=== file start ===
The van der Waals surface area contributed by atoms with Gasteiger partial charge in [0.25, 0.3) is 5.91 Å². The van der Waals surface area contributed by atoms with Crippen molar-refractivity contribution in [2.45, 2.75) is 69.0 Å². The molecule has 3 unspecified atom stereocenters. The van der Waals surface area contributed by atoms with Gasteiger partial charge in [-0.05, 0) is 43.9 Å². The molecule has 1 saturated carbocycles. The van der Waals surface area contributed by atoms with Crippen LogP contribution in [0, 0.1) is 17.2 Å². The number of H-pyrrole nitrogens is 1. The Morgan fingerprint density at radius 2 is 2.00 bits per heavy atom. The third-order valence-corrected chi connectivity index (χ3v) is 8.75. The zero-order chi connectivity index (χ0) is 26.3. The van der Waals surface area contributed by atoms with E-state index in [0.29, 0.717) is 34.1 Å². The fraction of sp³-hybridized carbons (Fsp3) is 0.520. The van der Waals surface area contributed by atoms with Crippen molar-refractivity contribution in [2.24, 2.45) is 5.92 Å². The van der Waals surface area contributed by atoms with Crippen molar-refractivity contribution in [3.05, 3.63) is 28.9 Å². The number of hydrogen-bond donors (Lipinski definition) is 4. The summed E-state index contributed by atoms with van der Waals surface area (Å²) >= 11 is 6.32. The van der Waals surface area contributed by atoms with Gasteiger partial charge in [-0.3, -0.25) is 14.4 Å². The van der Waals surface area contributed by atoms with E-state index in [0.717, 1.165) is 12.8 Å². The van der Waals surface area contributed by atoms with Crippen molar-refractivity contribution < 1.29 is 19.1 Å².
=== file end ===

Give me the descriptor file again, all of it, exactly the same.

The van der Waals surface area contributed by atoms with Gasteiger partial charge in [0.25, 0.3) is 5.91 Å². The van der Waals surface area contributed by atoms with Crippen molar-refractivity contribution in [2.45, 2.75) is 69.0 Å². The molecule has 3 unspecified atom stereocenters. The van der Waals surface area contributed by atoms with Gasteiger partial charge in [-0.05, 0) is 43.9 Å². The molecule has 1 saturated carbocycles. The van der Waals surface area contributed by atoms with Crippen LogP contribution in [0, 0.1) is 17.2 Å². The number of H-pyrrole nitrogens is 1. The Morgan fingerprint density at radius 2 is 2.00 bits per heavy atom. The third-order valence-corrected chi connectivity index (χ3v) is 8.75. The zero-order chi connectivity index (χ0) is 26.3. The van der Waals surface area contributed by atoms with E-state index in [0.29, 0.717) is 34.1 Å². The fraction of sp³-hybridized carbons (Fsp3) is 0.520. The van der Waals surface area contributed by atoms with Crippen molar-refractivity contribution in [2.24, 2.45) is 5.92 Å². The van der Waals surface area contributed by atoms with Crippen molar-refractivity contribution in [3.05, 3.63) is 28.9 Å². The number of hydrogen-bond donors (Lipinski definition) is 4. The summed E-state index contributed by atoms with van der Waals surface area (Å²) >= 11 is 6.32. The van der Waals surface area contributed by atoms with Gasteiger partial charge in [-0.3, -0.25) is 14.4 Å². The van der Waals surface area contributed by atoms with E-state index in [0.717, 1.165) is 12.8 Å². The van der Waals surface area contributed by atoms with Crippen molar-refractivity contribution < 1.29 is 19.1 Å².